Ethiopia School Daze: Where Not Even Schools Are Safe For Children


There are few corners of childhood in Ethiopia that are safe it seems. “In schools, some take advantage of their positions and force students to engage in sex with them in return for better grades and other favors. Such instances take place in primary and secondary schools.” 1 Attending school even becomes a torture then, everyday filled with uncertainty and the fear of physical violence, verbal insults or sexual intimidation. “We feel like we are totally at the mercy of our teachers as they beat us for good or bad reasons.” 12-year-old girl.” (ACPF) “More than 90% of students were punished by their teachers, although 70% of teachers were aware of the negative effects of corporal punishment.” (EPPAC) but continue nevertheless, one may rightly then question the degree of their ‘awareness’. (This article is part of a series; Click the following links for the first and second installments).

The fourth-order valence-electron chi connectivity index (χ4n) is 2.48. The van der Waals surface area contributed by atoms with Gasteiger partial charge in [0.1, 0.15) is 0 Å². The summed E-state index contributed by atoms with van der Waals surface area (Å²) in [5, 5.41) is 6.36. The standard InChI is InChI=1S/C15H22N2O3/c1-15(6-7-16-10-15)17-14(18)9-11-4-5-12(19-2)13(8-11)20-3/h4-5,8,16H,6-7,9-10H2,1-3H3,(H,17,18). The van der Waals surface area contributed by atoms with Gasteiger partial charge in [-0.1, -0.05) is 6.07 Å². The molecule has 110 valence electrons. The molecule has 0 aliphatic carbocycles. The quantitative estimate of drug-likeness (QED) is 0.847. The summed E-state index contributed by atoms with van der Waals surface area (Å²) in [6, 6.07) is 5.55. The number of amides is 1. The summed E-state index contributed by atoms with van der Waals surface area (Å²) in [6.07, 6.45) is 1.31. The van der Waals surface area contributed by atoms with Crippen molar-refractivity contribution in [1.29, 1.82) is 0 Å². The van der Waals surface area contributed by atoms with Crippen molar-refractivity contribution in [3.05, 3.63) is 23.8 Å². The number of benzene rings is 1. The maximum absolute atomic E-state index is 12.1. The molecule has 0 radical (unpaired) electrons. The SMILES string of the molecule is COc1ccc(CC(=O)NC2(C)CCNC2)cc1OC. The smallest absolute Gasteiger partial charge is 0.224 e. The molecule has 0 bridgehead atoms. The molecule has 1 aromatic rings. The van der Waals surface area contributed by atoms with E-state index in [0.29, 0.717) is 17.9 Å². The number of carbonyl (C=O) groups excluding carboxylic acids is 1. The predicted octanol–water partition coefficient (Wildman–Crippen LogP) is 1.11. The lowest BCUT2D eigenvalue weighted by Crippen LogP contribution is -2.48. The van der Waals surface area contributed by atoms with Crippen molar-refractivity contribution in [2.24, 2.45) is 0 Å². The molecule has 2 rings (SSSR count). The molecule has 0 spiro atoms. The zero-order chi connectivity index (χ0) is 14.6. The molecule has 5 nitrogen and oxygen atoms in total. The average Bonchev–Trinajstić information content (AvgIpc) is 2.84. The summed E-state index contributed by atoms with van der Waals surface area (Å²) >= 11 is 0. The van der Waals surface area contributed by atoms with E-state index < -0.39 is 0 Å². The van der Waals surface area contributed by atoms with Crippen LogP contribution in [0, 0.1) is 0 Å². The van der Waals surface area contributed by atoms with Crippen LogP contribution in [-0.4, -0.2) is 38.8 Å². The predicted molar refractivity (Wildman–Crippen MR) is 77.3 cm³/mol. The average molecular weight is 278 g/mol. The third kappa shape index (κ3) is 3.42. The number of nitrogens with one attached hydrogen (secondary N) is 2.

In a country where literacy rests at 48% school attendance is crucial. Children trapped and violated in school as in home, will naturally seek escape, “physical and humiliating punishment in schools is usually implicated with school drop-out.” (EPPAC). Education is a road out of poverty and victimization, to freedom and justice. Schools should be exciting centers of self discovery, where the innate potential of all may be sensed, fostered and realized, not hostile environments of fear, repression and control, where prejudices are reinforced and children hurt and humiliated.

Young Ethiopian children. Photo by Graham Peebles
Young Ethiopian children. Photo by Graham Peebles

“Schools are expected to provide safe and protective environment{s} for students. In this respect, the FDRE Constitution of 1995 and the Federal Ministry of Education guidelines discourage the use of corporal punishment in schools.” (VASC)

However sexual and physical attacks persist: “male teachers used their position of authority to influence female students into having sexual affairs with them. Commonly, male students and neighbourhood adolescent boys also perpetrated sexual violence against female students.” (SSBB)